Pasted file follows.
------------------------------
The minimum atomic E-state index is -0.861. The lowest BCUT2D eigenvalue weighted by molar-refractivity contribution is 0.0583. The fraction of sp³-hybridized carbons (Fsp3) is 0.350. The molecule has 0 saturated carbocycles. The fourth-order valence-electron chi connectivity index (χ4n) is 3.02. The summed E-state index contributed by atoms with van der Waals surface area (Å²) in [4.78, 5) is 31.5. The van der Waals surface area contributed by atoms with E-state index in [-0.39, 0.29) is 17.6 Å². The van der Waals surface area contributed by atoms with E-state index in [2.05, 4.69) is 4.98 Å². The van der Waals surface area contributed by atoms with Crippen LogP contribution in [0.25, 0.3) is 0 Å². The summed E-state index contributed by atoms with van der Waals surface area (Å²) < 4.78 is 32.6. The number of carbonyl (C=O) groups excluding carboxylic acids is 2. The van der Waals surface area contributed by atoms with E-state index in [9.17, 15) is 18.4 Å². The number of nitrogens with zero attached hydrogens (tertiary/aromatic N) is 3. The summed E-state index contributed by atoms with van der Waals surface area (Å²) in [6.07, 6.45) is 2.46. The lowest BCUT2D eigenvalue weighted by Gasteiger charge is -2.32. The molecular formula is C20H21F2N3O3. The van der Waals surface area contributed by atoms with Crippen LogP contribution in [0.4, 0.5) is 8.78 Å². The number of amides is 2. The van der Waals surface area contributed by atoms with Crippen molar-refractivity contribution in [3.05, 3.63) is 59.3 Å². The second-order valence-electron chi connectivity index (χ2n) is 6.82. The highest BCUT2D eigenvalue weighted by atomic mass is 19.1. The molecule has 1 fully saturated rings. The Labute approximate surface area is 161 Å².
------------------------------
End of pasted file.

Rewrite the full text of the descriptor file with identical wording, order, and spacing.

The minimum atomic E-state index is -0.861. The lowest BCUT2D eigenvalue weighted by molar-refractivity contribution is 0.0583. The fraction of sp³-hybridized carbons (Fsp3) is 0.350. The molecule has 0 saturated carbocycles. The fourth-order valence-electron chi connectivity index (χ4n) is 3.02. The summed E-state index contributed by atoms with van der Waals surface area (Å²) in [4.78, 5) is 31.5. The van der Waals surface area contributed by atoms with E-state index in [-0.39, 0.29) is 17.6 Å². The van der Waals surface area contributed by atoms with E-state index in [2.05, 4.69) is 4.98 Å². The van der Waals surface area contributed by atoms with Crippen LogP contribution in [0.25, 0.3) is 0 Å². The summed E-state index contributed by atoms with van der Waals surface area (Å²) < 4.78 is 32.6. The number of carbonyl (C=O) groups excluding carboxylic acids is 2. The van der Waals surface area contributed by atoms with E-state index in [9.17, 15) is 18.4 Å². The number of nitrogens with zero attached hydrogens (tertiary/aromatic N) is 3. The summed E-state index contributed by atoms with van der Waals surface area (Å²) in [6.07, 6.45) is 2.46. The lowest BCUT2D eigenvalue weighted by Gasteiger charge is -2.32. The molecular formula is C20H21F2N3O3. The van der Waals surface area contributed by atoms with Crippen LogP contribution in [0.4, 0.5) is 8.78 Å². The number of amides is 2. The van der Waals surface area contributed by atoms with Crippen molar-refractivity contribution in [3.05, 3.63) is 59.3 Å². The second-order valence-electron chi connectivity index (χ2n) is 6.82. The highest BCUT2D eigenvalue weighted by atomic mass is 19.1. The molecule has 1 fully saturated rings. The Labute approximate surface area is 161 Å².